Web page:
ILO explores ways to link training and jobs in Bangladesh

A workshop on employment support services was held on July 3, 2014 to discuss different ways of linking skills to jobs in Bangladesh.

Article | 29 April 2015
There are many private institutions that provide employment support services in Bangladesh. These work well on a small scale, but are not coordinated and cannot adequately address the needs of the country. To benefit larger numbers of industries and graduates, a new initiative is needed, one that directly brings together industry and training institutions.

The first session in the workshop was presented by Mr Paul Comyn, Senior Skills Specialist, Decent Work Country Team, Delhi. Mr Comyn introduced the Public Employment Support Services (PESS) concept;

‘PESS are the government institutions which to help workers enter the labour market, to facilitate labour market adjustments, and to cushion the impact of economic transitions.’

Mr Comyn pointed out challenges for implementing the concept in Bangladesh though, such as a lack of labour market information and poor ICT systems, integrating migrant workers and the informal economy.

AFM Mizanur Rahman, Chief Instructor and attached officer, Directorate of Technical Education, discussed how career guidance does not only help individuals but it can also contribute to public policy goals. He highlighted the changes in the way young people are choosing careers in Bangladesh, but how barriers such as parental influence and informal guidance, inflexible and rigid allocation system of students to educational pathways, negative stereotyping of vocational careers, informal allocation mechanisms to jobs still exist.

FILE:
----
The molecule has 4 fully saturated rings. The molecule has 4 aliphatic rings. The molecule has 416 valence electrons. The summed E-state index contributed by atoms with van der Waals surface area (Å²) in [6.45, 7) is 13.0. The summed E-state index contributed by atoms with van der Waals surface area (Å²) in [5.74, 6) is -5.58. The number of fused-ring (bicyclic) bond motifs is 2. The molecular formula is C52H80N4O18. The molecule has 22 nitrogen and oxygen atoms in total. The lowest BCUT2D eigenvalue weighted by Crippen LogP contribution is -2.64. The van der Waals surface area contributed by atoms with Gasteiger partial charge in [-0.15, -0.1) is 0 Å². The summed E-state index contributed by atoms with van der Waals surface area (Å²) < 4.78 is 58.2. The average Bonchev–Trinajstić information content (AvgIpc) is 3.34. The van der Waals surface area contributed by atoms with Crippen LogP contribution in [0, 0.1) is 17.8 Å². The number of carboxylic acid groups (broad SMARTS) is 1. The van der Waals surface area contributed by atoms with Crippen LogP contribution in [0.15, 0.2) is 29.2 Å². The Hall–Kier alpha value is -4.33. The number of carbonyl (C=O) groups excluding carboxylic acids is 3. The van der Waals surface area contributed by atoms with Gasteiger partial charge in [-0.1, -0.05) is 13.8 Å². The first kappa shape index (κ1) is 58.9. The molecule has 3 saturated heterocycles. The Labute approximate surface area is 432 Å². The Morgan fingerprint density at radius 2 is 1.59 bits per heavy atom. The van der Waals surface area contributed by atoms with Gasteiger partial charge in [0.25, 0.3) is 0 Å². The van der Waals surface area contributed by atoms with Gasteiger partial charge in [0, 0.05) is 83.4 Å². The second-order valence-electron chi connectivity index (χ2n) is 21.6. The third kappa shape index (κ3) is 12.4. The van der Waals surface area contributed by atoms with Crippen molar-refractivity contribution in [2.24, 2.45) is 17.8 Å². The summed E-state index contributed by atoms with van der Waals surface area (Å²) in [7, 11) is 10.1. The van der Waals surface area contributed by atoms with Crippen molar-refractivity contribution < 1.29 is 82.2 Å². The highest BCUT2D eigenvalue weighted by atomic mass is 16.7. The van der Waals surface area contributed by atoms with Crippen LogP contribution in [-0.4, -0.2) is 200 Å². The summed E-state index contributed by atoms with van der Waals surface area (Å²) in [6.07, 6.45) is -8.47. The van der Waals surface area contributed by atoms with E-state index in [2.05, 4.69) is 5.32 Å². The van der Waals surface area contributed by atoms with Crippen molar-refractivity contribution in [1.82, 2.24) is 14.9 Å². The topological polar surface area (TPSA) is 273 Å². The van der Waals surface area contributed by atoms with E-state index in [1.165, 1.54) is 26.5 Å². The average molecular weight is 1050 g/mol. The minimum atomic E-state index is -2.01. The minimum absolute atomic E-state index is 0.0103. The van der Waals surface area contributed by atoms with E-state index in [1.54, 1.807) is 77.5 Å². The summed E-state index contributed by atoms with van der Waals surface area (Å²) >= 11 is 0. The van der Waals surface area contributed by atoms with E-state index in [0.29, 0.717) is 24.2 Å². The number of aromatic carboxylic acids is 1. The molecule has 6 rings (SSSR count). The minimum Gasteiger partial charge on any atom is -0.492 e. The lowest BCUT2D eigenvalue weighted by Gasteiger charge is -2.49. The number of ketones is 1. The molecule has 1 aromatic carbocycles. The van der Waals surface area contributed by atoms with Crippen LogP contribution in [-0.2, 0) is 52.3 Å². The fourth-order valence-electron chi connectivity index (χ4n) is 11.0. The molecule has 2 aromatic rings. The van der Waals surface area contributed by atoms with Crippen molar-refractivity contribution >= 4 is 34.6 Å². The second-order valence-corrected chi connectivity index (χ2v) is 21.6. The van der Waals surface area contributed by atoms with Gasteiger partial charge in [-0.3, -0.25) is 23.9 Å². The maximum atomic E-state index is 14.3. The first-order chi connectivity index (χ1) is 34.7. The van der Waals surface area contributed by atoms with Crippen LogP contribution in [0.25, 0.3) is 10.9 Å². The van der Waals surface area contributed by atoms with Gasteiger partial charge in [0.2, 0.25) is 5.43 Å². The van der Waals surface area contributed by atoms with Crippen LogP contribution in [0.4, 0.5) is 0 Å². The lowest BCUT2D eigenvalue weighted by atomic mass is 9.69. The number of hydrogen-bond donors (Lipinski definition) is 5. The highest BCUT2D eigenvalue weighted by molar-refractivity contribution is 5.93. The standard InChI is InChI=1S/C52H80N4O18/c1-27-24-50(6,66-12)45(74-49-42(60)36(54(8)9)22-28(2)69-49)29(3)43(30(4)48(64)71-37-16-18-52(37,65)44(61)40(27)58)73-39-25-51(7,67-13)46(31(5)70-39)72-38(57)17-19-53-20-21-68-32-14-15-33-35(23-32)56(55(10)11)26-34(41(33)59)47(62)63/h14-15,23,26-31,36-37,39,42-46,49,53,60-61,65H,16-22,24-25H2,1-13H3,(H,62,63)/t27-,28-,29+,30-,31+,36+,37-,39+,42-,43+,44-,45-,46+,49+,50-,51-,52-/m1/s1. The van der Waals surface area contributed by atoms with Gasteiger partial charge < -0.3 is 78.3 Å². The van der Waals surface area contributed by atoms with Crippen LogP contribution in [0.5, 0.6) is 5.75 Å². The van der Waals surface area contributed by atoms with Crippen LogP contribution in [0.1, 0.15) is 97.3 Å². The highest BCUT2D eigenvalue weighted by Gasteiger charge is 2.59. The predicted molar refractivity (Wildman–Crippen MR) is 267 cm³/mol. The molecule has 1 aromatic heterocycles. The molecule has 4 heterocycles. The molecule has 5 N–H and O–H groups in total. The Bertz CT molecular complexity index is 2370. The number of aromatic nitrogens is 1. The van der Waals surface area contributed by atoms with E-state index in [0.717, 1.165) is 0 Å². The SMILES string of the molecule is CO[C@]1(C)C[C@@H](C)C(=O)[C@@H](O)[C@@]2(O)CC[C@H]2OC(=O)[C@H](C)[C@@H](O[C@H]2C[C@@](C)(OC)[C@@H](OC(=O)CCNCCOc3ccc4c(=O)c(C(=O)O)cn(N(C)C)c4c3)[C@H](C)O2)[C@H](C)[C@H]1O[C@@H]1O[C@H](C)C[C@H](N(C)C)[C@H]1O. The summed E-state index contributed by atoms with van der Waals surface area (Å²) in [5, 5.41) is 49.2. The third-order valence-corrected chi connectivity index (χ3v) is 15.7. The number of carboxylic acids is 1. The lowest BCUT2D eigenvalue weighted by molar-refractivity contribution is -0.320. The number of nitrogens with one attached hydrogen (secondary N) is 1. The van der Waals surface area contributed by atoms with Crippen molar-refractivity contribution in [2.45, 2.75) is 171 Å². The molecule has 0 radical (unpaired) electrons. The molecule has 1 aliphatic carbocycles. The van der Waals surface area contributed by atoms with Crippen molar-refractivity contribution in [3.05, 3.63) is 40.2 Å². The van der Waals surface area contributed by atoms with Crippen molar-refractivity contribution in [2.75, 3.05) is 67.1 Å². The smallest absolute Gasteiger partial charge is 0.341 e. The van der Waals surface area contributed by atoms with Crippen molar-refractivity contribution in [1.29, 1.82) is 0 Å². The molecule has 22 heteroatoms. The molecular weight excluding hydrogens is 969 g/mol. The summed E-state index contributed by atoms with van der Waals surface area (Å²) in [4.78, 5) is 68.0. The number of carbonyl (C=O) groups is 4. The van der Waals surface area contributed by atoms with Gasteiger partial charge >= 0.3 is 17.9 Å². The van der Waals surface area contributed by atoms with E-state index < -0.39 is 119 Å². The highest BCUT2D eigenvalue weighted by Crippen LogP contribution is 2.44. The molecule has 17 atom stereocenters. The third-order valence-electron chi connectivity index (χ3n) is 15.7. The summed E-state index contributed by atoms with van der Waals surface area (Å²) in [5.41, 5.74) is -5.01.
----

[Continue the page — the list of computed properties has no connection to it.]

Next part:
Mr. Jibon Kumar Chowdhury, Chief Executive Officer, National Skills Development Council Secretariat recommended that a strong focus should be on meeting foreign demands for skilled workers given the number of Bangladeshis working abroad and the prospects for growth in this sector. Mr Chowdhury recommended that employment support services be piloted in TVET institutes.

Mr. Habibur Rahman, Manager, Underprivileged Children's Educational Programs (UCEP), presented UCEP’s success in linking their trainees with jobs, highlighting the organisation’s direct linkage to 1269 large industries, 792 medium industries and 1227 small industries.

While there were varied opinions in that employment services should focus on, and which modality would be most effective, there was a consensus that a centralized initiative is needed. Consultations will continue on the specifics of that initiative and a pilot programme is planned for early 2015.

Linking skills to jobs is part of reforming Bangladesh’s skills development system which is currently being undertaken by the Government of Bangladesh through the National Skills Development Policy and assisted by funding from Canada through the Bangladesh Skills for Employment and Productivity Project.

See a 2-page fact sheet on the National Skills Development Policy here
See the full National Skills Development Policy (English/Bangla) here